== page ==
(Reuters) – Global central banks competing to push their currencies lower and boost sluggish economies have opened up money-making opportunities for hedge funds this year.
Policymakers from Tokyo to London are freely printing money to lower the relative value of their currencies and make their exports more attractive.
Such overt policies have made hedge fund managers more confident in their bets on currency movements and are encouraging the kind of market volatility on which many of them thrive.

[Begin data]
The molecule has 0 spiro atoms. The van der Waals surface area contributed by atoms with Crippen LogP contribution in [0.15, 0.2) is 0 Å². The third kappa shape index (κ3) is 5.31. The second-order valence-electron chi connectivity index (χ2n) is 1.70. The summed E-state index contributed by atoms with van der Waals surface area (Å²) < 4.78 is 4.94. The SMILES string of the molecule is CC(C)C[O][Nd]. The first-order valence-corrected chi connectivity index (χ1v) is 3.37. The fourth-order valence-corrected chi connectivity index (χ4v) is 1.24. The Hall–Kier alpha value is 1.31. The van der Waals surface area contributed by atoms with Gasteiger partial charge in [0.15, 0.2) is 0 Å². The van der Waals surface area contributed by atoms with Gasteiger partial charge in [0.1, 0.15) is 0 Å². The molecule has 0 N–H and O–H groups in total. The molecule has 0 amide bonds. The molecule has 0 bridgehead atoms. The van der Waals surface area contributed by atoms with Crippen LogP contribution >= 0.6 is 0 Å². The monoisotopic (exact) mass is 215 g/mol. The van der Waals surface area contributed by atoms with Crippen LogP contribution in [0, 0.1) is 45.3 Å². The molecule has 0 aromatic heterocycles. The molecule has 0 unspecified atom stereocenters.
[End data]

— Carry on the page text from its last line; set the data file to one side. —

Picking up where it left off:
The Group of 20 states (G20) denounced competitive currency devaluations last month but stopped short of censuring ultra loose monetary policies that achieve the same result, irritating governments that do not want to print their way out of trouble.
Japan is planning tax hikes, high government spending and printing yen to combat the stubborn deflation that has dogged the country for decades, while the Bank of England has bought 375 billion pounds of UK government bonds.
Bank governors worldwide are pondering even more controversial methods to boost domestic money supply, making it yet more enticing for funds to wager on the eventual victors.